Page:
The aspect ratio effect of drug nanocrystals on cellular internalization efficiency, uptake mechanisms, and in vitro and in vivo anticancer efficiencies†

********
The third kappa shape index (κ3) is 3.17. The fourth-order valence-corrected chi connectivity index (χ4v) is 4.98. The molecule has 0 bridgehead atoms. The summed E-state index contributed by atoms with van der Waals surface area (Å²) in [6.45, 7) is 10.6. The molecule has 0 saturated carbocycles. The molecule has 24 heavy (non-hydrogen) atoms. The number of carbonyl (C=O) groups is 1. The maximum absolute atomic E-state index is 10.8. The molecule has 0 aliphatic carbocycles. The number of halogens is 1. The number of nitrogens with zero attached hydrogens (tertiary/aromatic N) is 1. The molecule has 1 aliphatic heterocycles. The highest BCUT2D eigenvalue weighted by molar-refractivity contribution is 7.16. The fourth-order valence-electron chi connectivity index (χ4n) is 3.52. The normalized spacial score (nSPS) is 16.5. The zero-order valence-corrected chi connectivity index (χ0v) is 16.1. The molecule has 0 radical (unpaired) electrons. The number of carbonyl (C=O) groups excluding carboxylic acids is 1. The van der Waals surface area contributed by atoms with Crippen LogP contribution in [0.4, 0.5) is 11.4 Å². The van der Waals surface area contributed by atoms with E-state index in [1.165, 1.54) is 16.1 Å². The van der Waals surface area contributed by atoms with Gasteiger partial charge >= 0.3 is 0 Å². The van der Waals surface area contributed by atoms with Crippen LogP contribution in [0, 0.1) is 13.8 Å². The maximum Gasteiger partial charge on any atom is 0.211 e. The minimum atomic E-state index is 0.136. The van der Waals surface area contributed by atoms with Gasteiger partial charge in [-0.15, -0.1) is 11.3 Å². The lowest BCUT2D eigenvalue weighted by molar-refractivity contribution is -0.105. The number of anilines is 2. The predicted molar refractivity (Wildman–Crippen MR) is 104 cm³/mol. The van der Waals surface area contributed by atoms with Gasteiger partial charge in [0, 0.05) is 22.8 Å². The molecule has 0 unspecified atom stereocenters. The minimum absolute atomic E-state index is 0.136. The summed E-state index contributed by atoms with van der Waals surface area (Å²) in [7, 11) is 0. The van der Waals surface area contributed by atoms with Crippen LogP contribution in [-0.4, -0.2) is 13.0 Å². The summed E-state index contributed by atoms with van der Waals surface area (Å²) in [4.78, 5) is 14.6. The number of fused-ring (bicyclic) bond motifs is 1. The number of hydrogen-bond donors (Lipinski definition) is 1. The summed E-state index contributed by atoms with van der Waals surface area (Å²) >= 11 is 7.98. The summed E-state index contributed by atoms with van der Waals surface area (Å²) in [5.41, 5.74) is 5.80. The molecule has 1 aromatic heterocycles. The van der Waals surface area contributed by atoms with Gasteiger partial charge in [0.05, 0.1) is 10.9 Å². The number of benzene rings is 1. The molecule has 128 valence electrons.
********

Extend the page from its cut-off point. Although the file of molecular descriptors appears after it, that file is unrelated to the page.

In this paper, we investigated the aspect ratio (AR) effect of anticancer drug nanocrystals (NCs) on their cellular internalization efficiency, uptake mechanisms, biodistributions as well as in vitro and in vivo antitumor efficiencies. Both confocal imaging and flow cytometry show that shorter NCs with AR = 1.3 have a much faster cellular uptake rate and a much higher anticancer efficacy than longer NCs. All NCs with different ARs were found to enter the cells via an energy-dependent clathrin-mediated pathway. In vivo experiments indicate that NCs with higher ARs have a shorter half-life and are more easily captured by the liver, while the corresponding tumor uptake decreased. We also observed that NCs with the smallest AR have the highest therapeutic efficacy with appreciably less weight loss. These results would assist in the future design of drug NCs and may lead to the development of new drug nanostructures for biomedical applications.